SECTION ONE
PAGE FIFTEEN

sm
COLUMN SIXTY-THREE, SEPTEMBER 1, 2001
(Copyright 2001 Al Aronowitz)

XV.

Jane began seeing a psychiatrist soon after she began acting.  She let her father read about it in a newspaper article.

"When he found out, he told me that I need it like a hole in the head," she said. "And actually, he made up all kinds of reasons why it would be bad for me to go into analysis. I kept saying, 'Listen, I'm selfish enough as it is. All T need to do is spend fifteen minutes a day talking about myself and I'm finished." Meantime, I kept reading books, I kept asking people about it and there was a guy I knew that kept talking to me about it and telling me that he thought I should be in analysis.

"And then I did Tall Story, which was really a pretty disturbing experience for me, and I started reading about Freud and identifying with everything in the book. And it was the first time that I realized how much pain I could cause another human being and that kind of frightened me because I've always felt that I was very innocent.

"I mean I didn't that I was a mean person and when I realized that I could be mean and malicious, that really kind of frightened me.  So as soon as I got back to New York, I asked Susan if she knew of one.  And she said the only one she knew of is a child psychiatrist.  So I went to a child psychiatrist to ask him to tell me who to go to and he sent me to a doctor who's the doctor I've been with."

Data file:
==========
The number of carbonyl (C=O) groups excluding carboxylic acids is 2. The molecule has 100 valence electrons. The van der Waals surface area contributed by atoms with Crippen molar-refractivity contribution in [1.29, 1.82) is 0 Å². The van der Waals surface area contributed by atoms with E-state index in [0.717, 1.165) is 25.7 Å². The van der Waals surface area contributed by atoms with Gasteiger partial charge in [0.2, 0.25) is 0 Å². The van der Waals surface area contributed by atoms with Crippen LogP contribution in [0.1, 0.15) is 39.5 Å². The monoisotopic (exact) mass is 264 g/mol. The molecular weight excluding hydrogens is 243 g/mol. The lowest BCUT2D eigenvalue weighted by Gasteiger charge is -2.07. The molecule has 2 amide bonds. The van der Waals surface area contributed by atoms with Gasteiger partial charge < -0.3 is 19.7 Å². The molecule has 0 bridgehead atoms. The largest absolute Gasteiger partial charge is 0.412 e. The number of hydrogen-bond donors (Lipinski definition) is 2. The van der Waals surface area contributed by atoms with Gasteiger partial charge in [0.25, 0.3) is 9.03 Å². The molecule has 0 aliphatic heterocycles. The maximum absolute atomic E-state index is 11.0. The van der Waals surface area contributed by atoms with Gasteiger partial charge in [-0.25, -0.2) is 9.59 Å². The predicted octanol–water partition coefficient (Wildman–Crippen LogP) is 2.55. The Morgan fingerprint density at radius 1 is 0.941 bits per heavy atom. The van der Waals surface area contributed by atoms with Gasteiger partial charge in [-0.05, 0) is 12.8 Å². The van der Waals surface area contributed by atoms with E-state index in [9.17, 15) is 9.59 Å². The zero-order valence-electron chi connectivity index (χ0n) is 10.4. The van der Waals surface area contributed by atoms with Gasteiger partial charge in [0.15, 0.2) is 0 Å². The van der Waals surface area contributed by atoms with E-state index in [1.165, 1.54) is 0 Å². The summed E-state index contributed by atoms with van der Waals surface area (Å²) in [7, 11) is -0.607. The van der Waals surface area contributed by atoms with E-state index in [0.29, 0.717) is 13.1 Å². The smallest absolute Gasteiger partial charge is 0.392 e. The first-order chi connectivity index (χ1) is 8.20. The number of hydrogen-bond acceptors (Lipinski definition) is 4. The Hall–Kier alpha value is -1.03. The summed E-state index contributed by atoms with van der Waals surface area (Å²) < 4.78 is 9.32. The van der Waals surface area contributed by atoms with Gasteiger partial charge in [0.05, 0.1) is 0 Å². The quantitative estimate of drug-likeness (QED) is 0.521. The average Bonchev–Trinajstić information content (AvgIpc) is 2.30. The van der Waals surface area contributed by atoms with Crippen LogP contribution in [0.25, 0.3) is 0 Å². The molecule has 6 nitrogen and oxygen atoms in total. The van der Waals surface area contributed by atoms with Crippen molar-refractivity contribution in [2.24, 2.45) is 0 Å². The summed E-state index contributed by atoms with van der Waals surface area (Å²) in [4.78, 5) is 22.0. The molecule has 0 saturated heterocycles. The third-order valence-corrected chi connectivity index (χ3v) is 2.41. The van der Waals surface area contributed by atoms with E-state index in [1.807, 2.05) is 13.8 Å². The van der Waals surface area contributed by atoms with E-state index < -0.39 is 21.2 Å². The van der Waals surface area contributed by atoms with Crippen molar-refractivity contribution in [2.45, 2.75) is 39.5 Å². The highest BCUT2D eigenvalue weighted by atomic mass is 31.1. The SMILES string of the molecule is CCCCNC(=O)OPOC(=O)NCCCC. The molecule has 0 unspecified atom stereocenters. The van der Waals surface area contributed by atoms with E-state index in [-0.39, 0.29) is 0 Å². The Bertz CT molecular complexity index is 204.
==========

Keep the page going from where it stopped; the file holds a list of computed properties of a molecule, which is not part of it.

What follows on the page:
Norman Mailer believes that analysis turns woman into a cancer. Billy Wilder thinks that when an actress lies down on an analyst's couch, she comes out a clenched, dreary thing.  Her father says she needs analysis like a hole in the head. But Jane Fonda is convinced that analysis has helped her become a woman, an actress and a daughter.

"There are some people," she told me, "certain actors, certain talents who, without any technique, without any training, without any thought, have an instrument that is totally free of bonds, free of inhibition, free of problems, and they're very fortunate and they're very rare.  Most people have blocks, it's particularly subtle in an actor.

"Because, like a violinist---and all you have to do is get a good violin and tune it up properly and have the proper catgut and all of that kind of thing and then you can play.  An actor's violin is his body, inside and outside, and when every time you play it's flat, you say, 'Well, better know why is it flat?  And what do I do to tune it up again?'

"Now some people can do it just by time, by experience. I, left alone to my own resources, would be unable to tune it up.  My background is such---I was brought up in such a


A good actress has to go onstage
and hang out her laundry,
clean or dirty


restricted kind of a way, you know, one doesn't raise one's voice, one never shows what one feels, one is always polite.  If someone says something to me that I don't like, I will never show it.

"You want everyone to like you. God forbid someone should not like.  Me. Now, any good person is hated by some people and loved by others, or there's something wrong.  I'm not saying that my father taught me, I'm just saying that this came along with my whole, my being.  Now, this makes a great deal of difference.  It's a great impediment to acting because to be a good actress you have to go on stage and, to use a clich?, hang out your dirty laundry, or clean laundry, or whatever it is.  But it's got to be yours from the bottom up and I am always censoring myself, putting up defenses, showing only what people are going to like.